Further to touching on issues of ethics and the voluntary sector in the post, Lloyds and UK Youth : Isn’t a Debt for Life Programme more honest? , Bernard Davies asks whether voluntary sector youth organisations have in place ethical frameworks for their dealings with would-be funders/partners?
Given all the requirements in our field for ‘risk assessments’, why is it that so many voluntary organisations with national profiles and responsibilities don’t seem to make public – or even perhaps have – explicit ethical risk assessment frameworks backed up by relevant policy guidelines? Also, when these organisations tie themselves in with companies like Lloyds, what happens to their claims to being independent bodies able to tell it how it is on behalf of young people? What if, for example, UK Youth discovered that there were some very angry and demoralised members of affiliated clubs amongst the latest 3000 Lloyds redundancies? How free would it feel to openly support those young people in going public with their criticisms of Lloyds?
Meanwhile the Third Sector reports:
More than 100 voluntary sector organisations made use of jobseekers who were told to carry out work placements without being paid or face losing their benefits, government documents show.
The names of more than 500 organisations that provided the controversial placements between July 2011 and January 2012 have been released by the the Department for Work and Pensions.
The department, which had sought to keep the information under wraps, has been told by the Court of Appeal to publish the information after a lengthy legal battle.
The list names dozens of well-known charities, including the British Heart Foundation, Cancer Research UK, the National Trust, Save the Children, Oxfam and the RSPCA, plus scores of smaller voluntary sector organisations including hospices and animal charities.
This revelation has prompted Andy Benson from Keep Volunteering Voluntary, of which we are signed up supporters, to comment:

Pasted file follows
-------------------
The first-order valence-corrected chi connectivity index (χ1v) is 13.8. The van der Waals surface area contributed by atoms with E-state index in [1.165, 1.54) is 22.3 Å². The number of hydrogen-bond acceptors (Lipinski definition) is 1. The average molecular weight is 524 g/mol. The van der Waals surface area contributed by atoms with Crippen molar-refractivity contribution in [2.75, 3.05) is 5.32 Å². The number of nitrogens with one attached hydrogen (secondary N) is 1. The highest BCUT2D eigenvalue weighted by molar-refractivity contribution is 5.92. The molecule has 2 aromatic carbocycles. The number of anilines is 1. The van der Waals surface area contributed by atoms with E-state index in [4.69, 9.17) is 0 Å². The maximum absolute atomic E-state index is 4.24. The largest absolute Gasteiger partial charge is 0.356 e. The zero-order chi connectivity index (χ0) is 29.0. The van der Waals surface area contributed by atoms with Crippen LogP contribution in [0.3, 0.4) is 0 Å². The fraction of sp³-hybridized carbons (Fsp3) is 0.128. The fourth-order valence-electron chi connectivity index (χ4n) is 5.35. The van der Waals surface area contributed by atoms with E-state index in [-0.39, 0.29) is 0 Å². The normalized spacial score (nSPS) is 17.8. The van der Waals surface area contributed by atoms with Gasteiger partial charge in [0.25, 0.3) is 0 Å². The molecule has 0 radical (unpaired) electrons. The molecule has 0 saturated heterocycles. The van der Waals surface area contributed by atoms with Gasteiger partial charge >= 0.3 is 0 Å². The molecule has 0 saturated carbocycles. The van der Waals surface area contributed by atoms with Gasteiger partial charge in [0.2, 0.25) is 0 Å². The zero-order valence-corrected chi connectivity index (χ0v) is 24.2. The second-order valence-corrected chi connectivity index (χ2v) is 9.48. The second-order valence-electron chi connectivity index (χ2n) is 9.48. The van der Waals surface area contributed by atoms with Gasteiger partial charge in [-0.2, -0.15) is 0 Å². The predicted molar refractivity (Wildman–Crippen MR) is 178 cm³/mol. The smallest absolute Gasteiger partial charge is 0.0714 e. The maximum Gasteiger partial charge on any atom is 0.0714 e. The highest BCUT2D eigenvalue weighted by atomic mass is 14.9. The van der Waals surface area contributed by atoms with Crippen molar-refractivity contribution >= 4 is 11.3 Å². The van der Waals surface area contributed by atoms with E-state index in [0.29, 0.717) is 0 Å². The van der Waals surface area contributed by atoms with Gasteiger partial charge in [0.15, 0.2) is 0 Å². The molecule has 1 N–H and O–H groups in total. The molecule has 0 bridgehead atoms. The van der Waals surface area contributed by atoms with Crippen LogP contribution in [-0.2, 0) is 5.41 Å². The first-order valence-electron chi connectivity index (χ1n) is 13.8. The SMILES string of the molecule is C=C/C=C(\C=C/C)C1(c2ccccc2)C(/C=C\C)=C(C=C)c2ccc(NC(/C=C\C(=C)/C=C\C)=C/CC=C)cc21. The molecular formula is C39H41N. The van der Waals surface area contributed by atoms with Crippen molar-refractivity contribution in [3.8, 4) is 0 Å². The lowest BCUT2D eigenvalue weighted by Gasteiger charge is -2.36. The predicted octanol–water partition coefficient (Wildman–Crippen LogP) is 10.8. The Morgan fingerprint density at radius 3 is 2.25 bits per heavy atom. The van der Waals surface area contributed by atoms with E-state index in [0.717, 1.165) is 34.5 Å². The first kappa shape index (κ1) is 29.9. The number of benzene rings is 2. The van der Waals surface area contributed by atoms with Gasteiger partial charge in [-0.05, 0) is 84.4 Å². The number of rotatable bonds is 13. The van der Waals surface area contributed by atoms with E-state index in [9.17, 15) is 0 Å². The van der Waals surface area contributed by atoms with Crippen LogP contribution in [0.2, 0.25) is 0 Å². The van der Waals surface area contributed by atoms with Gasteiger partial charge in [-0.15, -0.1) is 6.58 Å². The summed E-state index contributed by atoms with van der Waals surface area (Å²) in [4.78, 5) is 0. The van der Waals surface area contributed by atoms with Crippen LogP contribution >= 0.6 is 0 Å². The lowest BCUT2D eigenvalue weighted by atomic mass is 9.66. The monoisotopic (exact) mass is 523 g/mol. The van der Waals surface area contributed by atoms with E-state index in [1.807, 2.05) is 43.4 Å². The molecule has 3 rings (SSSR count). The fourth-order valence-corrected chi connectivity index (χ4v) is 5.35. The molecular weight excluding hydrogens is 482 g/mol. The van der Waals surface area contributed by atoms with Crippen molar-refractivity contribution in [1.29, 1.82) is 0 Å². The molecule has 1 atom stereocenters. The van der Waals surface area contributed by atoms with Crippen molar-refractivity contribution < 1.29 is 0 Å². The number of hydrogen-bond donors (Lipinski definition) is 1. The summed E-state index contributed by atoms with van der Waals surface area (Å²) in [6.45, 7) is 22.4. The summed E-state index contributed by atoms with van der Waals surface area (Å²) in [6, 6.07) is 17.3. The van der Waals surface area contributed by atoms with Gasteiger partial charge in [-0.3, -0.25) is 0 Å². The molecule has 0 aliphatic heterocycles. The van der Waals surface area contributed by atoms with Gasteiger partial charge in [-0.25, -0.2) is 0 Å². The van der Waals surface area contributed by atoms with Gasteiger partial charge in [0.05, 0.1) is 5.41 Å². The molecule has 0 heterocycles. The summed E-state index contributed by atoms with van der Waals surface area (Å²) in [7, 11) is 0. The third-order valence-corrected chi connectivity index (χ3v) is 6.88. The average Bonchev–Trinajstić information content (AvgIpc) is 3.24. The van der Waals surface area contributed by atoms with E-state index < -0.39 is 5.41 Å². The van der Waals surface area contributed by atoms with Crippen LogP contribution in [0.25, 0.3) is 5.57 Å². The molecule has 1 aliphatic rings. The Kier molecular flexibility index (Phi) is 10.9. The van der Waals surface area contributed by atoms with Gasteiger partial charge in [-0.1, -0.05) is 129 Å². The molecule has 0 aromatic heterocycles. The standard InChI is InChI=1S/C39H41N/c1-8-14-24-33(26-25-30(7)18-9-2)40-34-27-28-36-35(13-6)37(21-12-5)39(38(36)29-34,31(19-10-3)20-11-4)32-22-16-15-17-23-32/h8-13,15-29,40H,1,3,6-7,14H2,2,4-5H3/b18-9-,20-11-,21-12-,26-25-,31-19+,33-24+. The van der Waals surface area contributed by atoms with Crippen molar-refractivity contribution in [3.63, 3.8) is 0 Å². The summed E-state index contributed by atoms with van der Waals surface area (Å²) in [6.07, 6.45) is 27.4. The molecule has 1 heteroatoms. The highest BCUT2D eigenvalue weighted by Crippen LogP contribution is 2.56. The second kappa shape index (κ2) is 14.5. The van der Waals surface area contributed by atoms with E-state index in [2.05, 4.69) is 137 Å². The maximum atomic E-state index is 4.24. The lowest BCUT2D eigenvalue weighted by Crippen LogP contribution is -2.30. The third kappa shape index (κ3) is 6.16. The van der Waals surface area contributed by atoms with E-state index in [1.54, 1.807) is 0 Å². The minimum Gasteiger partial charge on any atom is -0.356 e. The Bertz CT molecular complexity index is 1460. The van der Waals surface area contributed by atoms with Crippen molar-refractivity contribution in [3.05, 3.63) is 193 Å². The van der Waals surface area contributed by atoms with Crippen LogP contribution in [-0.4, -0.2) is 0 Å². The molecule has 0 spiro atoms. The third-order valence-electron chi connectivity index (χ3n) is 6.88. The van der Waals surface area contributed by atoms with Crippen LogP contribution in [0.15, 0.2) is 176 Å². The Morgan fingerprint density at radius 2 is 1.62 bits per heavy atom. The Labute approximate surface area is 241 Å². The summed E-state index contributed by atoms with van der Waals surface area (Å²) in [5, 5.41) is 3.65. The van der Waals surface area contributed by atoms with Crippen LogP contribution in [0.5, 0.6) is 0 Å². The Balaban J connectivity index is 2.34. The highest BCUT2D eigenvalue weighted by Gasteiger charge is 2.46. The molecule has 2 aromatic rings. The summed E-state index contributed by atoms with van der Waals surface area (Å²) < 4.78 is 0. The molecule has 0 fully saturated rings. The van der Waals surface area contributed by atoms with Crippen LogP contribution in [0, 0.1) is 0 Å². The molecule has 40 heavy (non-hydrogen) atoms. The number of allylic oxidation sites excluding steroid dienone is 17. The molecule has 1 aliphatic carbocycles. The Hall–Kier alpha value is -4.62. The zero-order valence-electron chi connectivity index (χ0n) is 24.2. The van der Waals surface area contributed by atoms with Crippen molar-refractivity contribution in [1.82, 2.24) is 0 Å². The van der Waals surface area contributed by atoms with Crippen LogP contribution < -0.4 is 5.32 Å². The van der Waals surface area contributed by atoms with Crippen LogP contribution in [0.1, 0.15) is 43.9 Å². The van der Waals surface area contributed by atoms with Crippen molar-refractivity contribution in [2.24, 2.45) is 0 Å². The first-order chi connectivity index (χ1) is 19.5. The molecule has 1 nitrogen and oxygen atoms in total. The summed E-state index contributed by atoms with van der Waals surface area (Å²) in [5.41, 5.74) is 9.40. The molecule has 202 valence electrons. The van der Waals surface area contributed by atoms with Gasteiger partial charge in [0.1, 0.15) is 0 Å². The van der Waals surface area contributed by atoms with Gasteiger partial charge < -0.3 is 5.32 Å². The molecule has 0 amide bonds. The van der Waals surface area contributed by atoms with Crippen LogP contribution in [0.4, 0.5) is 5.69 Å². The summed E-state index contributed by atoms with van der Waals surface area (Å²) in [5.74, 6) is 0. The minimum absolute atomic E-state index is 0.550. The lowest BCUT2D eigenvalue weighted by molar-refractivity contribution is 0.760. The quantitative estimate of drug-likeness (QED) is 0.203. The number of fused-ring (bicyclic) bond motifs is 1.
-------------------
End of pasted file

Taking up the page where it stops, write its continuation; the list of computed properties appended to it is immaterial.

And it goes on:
A roll call of shame, made worse by the Government’s tawdry efforts to keep the list secret to protect the guilty. Forced work backed by the draconian threat of ‘benefits sanctions’ (big brother-speak for loss of entire income and the creation of destitution) is a travesty of the whole concept of rights and entitlements.
Last month a report from the United Nations Committee on Economic, Social and Cultural Rights condemned the current operation of the UK’s benefit sanctions regime, in particular “The Committee is particularly concerned about the adverse impact of these changes and cuts on the enjoyment of the rights to social security and to an adequate standard of living by disadvantaged and marginalized individuals and groups, including women, children, persons with disabilities, low-income families and families with two or more children… and the absence of due process and access to justice for those affected by the use of sanctions.“
People affected by sanctions (more than one million every year) and those of us who have been fighting them have known all this for a long time. Why then are charities and voluntary groups so apparently unconcerned about exactly the people likely to be their beneficiaries and so willing to conspire with a disgraceful, punitive policy in order to get their hands on some ‘compulsory volunteers’, an oxymoron if ever there was one.
Let’s be clear we are in no way accusing UK Youth or any leading voluntary youth organisations of being involved in the use of workfare. We are simply using this news to pursue the question of how far we as a sector have in place ethical guidelines to inform our external relations with the powerful, with those, who hold the purse strings?